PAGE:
A Mediterranean restaurant, a bar and a community center, the new Mama Sens in Thao Dien is a stark departure from the original minimalist concept in District 3. Gone are the grocery aisles and the modernist decor. The new culinary team has taken over the helm and the focus has shifted to bringing the community together.
Mama Sense is the brainchild of Jacques and Laurent Pourcel – Michelin-starred twin chefs from the south of France globally recognized as ambassadors of Mediterranean cuisine. As Saigon is getting the first look at the new kid on the block, Vietcetera visits for a tour with the group General Manager, Monnet Mae.
What was the inspiration behind Mama Sens in Thao Dien?
Mama Sens opens at the new venue with a fresh concept: the ambience is more relaxed reflecting the laid-back and carefree Mediterranean lifestyle. Inspired by the visions of the Greek coastline and its rugged beauty, I wanted Mama Sens to exude the same untamed energy, to be strikingly beautiful in a natural yet urban way.
Dappled light and twisted arches, the contrast between the rough and smooth textures, solid wood against copper details, the paired-back color palette that calms and envelops you – it is the kind of beauty that feels effortless. What feeling did you want to convey when designing the facade?
The design philosophy embraces a play on duality with dusty textures and leather accents derived from nature juxtaposed against a visual symbol of urban culture – a mural.
The use of terrazzo flooring, a technique known in northern Italy since antiquity, is a nod to the decades-old Vietnamese tradition of utilizing the material in public outdoor furniture. Hand-crafted tiles in traditional patterns are another send-off to local design traditions.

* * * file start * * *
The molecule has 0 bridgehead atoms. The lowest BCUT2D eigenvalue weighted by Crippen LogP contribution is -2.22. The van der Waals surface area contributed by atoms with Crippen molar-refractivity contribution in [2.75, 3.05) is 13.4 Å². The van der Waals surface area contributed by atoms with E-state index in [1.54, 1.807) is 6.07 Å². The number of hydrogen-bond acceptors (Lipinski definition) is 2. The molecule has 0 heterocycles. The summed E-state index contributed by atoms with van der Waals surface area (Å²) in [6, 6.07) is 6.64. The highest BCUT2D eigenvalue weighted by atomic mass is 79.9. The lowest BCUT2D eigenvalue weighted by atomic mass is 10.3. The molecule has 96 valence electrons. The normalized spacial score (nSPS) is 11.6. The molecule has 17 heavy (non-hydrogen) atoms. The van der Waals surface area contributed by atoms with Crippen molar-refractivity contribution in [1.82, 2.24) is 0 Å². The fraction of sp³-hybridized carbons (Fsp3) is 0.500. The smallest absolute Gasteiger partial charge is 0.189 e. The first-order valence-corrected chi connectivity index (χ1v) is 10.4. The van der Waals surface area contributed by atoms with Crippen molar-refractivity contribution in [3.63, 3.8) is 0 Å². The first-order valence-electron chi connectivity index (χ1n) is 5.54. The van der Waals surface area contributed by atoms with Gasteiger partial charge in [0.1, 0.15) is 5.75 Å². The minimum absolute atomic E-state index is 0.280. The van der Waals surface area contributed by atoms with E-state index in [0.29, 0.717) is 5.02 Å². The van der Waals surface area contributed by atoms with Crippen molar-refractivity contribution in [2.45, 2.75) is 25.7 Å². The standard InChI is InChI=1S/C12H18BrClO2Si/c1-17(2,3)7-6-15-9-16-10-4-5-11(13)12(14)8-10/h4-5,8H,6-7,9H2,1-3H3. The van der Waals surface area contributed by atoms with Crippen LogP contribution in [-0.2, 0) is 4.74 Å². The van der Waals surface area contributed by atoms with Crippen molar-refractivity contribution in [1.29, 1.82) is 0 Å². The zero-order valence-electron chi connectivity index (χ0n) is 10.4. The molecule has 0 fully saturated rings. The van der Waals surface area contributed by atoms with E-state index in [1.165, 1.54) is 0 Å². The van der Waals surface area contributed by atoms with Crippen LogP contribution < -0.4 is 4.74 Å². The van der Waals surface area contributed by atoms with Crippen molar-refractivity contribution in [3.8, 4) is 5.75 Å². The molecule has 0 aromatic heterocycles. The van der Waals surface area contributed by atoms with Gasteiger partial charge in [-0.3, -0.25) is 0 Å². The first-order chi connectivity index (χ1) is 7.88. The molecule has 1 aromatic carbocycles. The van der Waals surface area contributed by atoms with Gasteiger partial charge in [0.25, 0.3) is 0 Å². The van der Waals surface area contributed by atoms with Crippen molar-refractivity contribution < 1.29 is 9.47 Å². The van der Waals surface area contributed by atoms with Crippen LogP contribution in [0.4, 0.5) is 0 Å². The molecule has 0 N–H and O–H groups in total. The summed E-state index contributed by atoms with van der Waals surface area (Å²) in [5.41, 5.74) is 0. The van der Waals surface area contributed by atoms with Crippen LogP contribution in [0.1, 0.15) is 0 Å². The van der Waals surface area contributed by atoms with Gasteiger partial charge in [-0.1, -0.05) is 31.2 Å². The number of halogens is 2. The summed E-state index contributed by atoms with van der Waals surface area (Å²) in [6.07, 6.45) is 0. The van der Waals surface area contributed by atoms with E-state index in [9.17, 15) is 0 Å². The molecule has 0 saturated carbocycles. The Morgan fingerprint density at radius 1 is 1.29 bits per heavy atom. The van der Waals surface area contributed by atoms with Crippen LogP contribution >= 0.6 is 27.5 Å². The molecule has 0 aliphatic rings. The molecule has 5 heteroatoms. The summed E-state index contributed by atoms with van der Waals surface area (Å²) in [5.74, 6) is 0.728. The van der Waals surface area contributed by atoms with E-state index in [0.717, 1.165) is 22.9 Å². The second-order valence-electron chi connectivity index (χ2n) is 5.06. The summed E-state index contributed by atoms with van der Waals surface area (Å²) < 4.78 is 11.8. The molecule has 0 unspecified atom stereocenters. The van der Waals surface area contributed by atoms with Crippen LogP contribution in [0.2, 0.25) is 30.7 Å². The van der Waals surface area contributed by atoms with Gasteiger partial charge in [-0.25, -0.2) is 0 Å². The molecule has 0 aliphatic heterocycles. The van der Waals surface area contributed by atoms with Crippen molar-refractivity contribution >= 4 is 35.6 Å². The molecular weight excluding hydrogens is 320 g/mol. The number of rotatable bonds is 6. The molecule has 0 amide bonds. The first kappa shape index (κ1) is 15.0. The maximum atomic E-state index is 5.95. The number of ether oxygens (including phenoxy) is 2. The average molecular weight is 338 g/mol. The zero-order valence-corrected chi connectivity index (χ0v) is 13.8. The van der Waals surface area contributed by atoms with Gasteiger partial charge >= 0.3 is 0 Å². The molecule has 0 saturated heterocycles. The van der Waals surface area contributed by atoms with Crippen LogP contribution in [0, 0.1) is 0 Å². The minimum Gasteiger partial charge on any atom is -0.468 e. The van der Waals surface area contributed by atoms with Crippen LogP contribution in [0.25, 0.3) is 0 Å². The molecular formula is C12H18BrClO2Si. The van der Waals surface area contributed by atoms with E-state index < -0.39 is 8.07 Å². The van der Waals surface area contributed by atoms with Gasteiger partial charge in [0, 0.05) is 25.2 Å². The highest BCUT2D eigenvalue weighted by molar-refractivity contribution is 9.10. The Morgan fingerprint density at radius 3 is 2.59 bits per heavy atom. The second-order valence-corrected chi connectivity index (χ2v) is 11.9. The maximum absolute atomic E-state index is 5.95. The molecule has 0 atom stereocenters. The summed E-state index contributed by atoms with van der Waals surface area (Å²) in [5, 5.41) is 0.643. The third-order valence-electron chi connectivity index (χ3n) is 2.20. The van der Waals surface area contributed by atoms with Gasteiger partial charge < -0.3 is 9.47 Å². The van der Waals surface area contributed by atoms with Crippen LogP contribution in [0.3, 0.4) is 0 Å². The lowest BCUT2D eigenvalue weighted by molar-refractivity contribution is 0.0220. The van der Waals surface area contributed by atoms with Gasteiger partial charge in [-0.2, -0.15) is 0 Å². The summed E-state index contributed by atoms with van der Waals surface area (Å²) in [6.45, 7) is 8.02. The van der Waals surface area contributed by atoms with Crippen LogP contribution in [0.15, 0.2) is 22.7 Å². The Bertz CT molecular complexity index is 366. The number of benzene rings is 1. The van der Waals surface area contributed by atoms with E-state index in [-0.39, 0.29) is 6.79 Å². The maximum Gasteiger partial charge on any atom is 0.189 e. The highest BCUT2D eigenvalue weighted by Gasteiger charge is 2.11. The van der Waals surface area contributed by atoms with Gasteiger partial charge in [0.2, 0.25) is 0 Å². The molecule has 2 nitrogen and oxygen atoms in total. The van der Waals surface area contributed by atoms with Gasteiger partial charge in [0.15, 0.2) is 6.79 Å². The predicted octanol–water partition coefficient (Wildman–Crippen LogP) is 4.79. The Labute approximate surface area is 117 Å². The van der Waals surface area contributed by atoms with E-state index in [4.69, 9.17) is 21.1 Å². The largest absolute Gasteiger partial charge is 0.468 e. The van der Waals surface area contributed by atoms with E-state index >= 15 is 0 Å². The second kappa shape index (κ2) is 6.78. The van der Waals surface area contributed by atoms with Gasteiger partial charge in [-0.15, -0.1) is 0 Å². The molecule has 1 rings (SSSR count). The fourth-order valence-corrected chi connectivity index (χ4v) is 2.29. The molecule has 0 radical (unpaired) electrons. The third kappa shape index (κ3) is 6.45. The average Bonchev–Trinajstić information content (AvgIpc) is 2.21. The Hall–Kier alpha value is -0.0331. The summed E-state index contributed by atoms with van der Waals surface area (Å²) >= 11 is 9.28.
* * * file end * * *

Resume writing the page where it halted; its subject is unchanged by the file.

What can customers expect to find at Mama Sens?
At Mama Sens, you will meet a team of caring people: friends who know how to listen and who know when not to ask questions.
Food is fresh, authentic yet modern, bursting with flavors. The menu will change on a regular basis with plenty of exciting signature dishes to keep the community hungry for more. The beverage list is varied and features both alcoholic and non-alcoholic tiples.
The restaurant is open from 7.00am to 11.00pm and you can expect the vibe to change as the day unfolds. For us, the best way to provide a great service is by being creative and by constantly challenging ourselves.
Mediterranean cuisine is quite a foreign concept in Vietnam. What are you doing to help make it more familiar?
I’m not sure I agree with the statement. Saigon’s foodie scene is constantly evolving and local customers are becoming more knowledgeable about foreign cuisines with each passing day.
Mediterranean cuisine has many dimensions, including pasta, pizza and grilled seafood that are hardly considered exotic by anyone. What I mean is that customers in Saigon already have exposure to some of the key flavors shaping the Mediterranean cuisine.
Fresh, regional ingredients drive our simple, modern approach in the kitchen where the focus is on purity, authenticity, and the reinterpretation of iconic recipes. Mama Sens embraces the Mediterranean diet not just as a culinary mode but as a lifestyle.
I don’t believe in adapting foreign concepts to local flavors. To me, it’s akin to telling the customers that their palate is not sophisticated enough or that they cannot appreciate our food unless we make the unfamiliar familiar.
At Mama Sens we approach menu creation from a position of respect for our guests who are either already familiar with the concept or are curious to try it. All you need is an open mind and the management team will guide you and make you feel at ease.
They have a strong passion for food, wine and service, and years of experience in the field. At Mama Sense you can expect an authentic Mediterranean experience, with no compromises.